Monday, October 14, 2013
Thursday, February 2, 2012
On the 51st day of my hunger strike against Japan’s armed aggression in the Southern Ocean Whale Sanctuary the San Diego Police came to my room. At that point I was near death’s door. The police told me that as soon as I became helpless they would take me against my will to a mental institution where I would be force-fed. Thus the fast would end and I stigmatized as mentally incompetent. The policy is that one can present a rational case for a hunger strike and follow it through until one inevitably becomes weak and dazed. Then one is coercively discredited. That defeats the purpose. Therefore I had to stop and go to the hospital to recover.
This happened because several friends had intervened by contacting the police. They put their emotional need to ‘rescue’ me above respect for my willingness to accept the consequences of an existential choice. They chose to override my fundamental principles, clearly expressed from the beginning. Death comes to all. I chose to accept a meaningful death, if necessary, for a higher purpose. So have many others throughout history. That is the most personal decision anyone can make. I gave a rational explanation for my action. Others did not have the right to negate it and the cause for which I suffered. They saved my life. In doing so they chose to cancel out its meaning.
However, a miracle occurred. Veteran environmental activist Michael Bailey had contacted Mike Lee, a reporter, about my hunger strike. Mr. Lee interviewed me in my room on the 49th day of the fast. While the intervention and my hospitalization occurred he conducted an investigation into my background and contacted other sources. In hospital he did a second interview with me. The San Diego Union Tribune published his article, available at:
Thus I escaped both death and the far worse fate of having my protest negated. Beyond the drama of personal conscience v. group feelings, individual commitment to a higher purpose v. a collective consensus that life outranks principle, stands the larger reason for this episode.
Our planet stands on the brink of an ecological catastrophe. This can only be avoided by a cooperative world order in which special interests are subordinated to the common good through the process of international law. Yet Japan is now challenging the very concept of international law. It has sent an armed escort vessel to guard its gigantic whale processing ship from nonviolent activists blocking its illegal activity in the Southern Ocean Whale Sanctuary. The threat of deadly force in support of a criminal enterprise constitutes armed aggression.
The purpose of my hunger strike was to draw attention to this aggression. The Union Tribune article helped to do so. Now the world community should act to assert the rule of law.
Thursday, January 19, 2012
I am now in the 42nd day of a hunger strike against Japan’s attempt to violently assert jurisdiction over the Southern Ocean Whale Sanctuary. Japan has deployed an armed Fisheries Agency patrol vessel to suppress nonviolent activists defending the Sanctuary from illegal whaling. It is escorting the giant whale processing ship, which has so far evaded the Sea Shepherd activists. Soon they will meet in a moment of truth. Japan’s threat of deadly force in support of this criminal enterprise constitutes armed aggression.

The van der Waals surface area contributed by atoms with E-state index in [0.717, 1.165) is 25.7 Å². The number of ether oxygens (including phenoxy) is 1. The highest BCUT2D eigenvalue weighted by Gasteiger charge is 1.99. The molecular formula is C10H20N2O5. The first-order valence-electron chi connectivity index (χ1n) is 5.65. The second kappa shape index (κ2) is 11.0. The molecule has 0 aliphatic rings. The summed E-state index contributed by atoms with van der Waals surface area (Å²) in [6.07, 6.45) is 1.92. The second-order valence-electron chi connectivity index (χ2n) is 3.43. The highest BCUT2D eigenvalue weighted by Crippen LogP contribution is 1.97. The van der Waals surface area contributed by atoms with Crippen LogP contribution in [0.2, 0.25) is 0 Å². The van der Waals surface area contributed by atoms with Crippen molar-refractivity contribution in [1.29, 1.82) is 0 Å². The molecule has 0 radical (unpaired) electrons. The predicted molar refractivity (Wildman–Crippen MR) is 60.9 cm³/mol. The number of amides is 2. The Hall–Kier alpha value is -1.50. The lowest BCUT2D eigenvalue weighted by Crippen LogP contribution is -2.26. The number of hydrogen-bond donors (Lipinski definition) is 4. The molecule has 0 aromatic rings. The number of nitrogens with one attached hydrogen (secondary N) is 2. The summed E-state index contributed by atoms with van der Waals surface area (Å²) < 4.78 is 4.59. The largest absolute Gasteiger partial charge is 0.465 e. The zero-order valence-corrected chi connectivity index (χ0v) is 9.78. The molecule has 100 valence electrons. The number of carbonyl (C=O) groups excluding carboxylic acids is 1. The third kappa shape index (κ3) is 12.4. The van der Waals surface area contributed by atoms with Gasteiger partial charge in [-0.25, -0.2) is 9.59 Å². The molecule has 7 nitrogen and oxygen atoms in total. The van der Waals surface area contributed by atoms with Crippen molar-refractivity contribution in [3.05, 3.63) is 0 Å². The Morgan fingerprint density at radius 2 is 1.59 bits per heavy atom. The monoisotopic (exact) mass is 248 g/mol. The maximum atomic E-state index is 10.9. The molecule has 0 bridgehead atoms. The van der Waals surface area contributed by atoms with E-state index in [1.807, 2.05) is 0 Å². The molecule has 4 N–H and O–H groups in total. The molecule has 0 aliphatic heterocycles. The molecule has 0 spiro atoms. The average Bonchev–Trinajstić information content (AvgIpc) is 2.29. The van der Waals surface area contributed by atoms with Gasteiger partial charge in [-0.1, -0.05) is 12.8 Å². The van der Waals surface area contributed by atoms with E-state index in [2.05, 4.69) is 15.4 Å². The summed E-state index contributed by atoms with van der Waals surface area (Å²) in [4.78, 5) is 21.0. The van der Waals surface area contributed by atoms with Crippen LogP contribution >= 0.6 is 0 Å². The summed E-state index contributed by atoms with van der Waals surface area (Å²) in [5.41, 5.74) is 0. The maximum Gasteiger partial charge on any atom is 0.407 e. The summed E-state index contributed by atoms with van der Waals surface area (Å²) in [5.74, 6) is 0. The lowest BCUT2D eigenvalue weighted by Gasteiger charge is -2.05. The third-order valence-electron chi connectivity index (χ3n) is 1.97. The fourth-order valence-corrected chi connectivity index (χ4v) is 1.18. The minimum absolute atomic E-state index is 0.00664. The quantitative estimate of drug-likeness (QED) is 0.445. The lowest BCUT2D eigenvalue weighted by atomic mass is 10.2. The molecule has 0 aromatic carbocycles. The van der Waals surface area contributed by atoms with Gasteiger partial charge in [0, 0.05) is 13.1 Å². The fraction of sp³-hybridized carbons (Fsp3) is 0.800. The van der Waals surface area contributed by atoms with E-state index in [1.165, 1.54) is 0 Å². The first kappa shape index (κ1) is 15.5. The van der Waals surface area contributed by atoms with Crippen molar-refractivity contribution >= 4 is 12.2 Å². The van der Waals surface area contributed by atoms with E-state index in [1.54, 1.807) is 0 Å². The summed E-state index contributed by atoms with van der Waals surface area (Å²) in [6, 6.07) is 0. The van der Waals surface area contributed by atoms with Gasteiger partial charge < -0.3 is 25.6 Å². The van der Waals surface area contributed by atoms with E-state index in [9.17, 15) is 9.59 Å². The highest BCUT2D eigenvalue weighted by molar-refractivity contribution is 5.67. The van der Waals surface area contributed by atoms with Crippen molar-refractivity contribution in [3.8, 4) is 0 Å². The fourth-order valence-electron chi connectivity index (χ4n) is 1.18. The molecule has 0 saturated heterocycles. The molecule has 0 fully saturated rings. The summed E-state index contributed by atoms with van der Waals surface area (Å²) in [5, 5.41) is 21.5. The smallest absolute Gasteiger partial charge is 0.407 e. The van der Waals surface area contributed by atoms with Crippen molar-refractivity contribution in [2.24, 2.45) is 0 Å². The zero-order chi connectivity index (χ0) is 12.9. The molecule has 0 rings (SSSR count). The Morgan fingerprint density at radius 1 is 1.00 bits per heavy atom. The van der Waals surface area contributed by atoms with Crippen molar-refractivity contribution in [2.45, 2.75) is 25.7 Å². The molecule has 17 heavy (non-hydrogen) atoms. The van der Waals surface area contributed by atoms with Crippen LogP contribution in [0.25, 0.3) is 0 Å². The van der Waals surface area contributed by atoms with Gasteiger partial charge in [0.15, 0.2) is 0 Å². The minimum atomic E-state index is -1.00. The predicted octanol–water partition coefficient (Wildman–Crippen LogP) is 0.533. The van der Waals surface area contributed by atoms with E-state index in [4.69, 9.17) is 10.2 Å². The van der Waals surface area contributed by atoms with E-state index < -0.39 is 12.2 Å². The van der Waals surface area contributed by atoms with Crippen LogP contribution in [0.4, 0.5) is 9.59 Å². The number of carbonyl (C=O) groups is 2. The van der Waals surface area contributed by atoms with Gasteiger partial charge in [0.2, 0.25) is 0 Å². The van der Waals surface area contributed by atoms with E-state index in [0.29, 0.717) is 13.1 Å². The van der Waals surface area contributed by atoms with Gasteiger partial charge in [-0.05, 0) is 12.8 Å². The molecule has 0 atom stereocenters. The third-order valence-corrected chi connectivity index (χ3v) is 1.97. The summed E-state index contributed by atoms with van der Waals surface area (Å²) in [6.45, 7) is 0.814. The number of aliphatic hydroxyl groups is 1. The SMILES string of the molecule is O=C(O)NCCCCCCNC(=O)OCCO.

I have explained the reasons for this hunger strike in a series of press releases posted on: http://tomfalvey.blogspot.com/ Scroll down past ‘A Personal Statement’ to read them.
This fast has finally accrued enough time to be a credible protest. Its drastic nature reflects the seriousness of Japan’s challenge to international law. I will continue until Japan withdraws its gunboat from the Sanctuary without engaging the Sea Shepherd activists.
Following is my original statement explaining the reasons for this hunger strike:
Following is my original statement explaining the reasons for this hunger strike:
The Japanese whaling fleet will soon arrive in the Southern Ocean Whale Sanctuary, off Antarctica. It pretends to be conducting scientific research there. The International Whaling Commission’s (IWC) scientific committee has rejected this cynical subterfuge several times. In 2007 the full IWC formally asked Japan to stop its lethal research (Resolution 2007-1, attached). Japan has said no.
For the 2011/12 season Japan has unilaterally decided to take 935 Minke and 50 Fin whales, in an ‘objection’ to IWC rules. A dead whale is worth about $200,000 on the meat market. This is actually a commercial operation, an industrial scale slaughter for profit.
Japan has also sent an armed Fisheries Agency patrol vessel to ‘protect’ this floating slaughterhouse from nonviolent activists defending the integrity of the Sanctuary. That is a breathtaking assertion of jurisdiction over the Southern Ocean, 6000 away. Its threat of deadly force in support of an illegal enterprise constitutes armed aggression.
Japan claims that its patrol vessel is there to ensure safety of navigation. This too is false. Whether one likes the Sea Shepherds or not, one fact is clear: in 30 years they have never caused a serious injury to the whalers or themselves. Their safety record is perfect. The real motive is to shut down these highly effective marine conservationists once and for all. To do so Japan will have to use violent tactics that put human life at risk and make injuries probable.
The possible use of armed force to suppress opposition in a protected conservation zone takes the whaling issue to a new level. This is no longer simply about the whales. It challenges the very concept of international law. Can one nation violently impose its will on the global commons in defiance of the recognized regulatory body (IWC)?